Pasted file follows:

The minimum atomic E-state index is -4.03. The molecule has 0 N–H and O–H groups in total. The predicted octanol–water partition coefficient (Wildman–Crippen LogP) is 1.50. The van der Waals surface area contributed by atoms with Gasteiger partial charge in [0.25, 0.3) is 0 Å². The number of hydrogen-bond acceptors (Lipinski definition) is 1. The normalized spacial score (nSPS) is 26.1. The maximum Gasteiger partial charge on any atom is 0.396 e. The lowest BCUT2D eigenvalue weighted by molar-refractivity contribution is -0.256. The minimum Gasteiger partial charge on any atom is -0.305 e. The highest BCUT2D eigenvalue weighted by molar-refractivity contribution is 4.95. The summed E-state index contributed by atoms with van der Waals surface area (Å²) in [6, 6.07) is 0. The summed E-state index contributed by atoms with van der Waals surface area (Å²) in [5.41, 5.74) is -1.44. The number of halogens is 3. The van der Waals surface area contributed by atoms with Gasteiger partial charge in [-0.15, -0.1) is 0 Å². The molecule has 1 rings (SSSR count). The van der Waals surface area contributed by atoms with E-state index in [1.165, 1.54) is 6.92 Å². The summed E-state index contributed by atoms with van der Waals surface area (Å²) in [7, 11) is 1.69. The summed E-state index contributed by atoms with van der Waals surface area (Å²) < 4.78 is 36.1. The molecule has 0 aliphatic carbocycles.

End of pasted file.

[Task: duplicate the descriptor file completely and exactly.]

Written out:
The minimum atomic E-state index is -4.03. The molecule has 0 N–H and O–H groups in total. The predicted octanol–water partition coefficient (Wildman–Crippen LogP) is 1.50. The van der Waals surface area contributed by atoms with Gasteiger partial charge in [0.25, 0.3) is 0 Å². The number of hydrogen-bond acceptors (Lipinski definition) is 1. The normalized spacial score (nSPS) is 26.1. The maximum Gasteiger partial charge on any atom is 0.396 e. The lowest BCUT2D eigenvalue weighted by molar-refractivity contribution is -0.256. The minimum Gasteiger partial charge on any atom is -0.305 e. The highest BCUT2D eigenvalue weighted by molar-refractivity contribution is 4.95. The summed E-state index contributed by atoms with van der Waals surface area (Å²) in [6, 6.07) is 0. The summed E-state index contributed by atoms with van der Waals surface area (Å²) in [5.41, 5.74) is -1.44. The number of halogens is 3. The van der Waals surface area contributed by atoms with Gasteiger partial charge in [-0.15, -0.1) is 0 Å². The molecule has 1 rings (SSSR count). The van der Waals surface area contributed by atoms with E-state index in [1.165, 1.54) is 6.92 Å². The summed E-state index contributed by atoms with van der Waals surface area (Å²) in [7, 11) is 1.69. The summed E-state index contributed by atoms with van der Waals surface area (Å²) < 4.78 is 36.1. The molecule has 0 aliphatic carbocycles.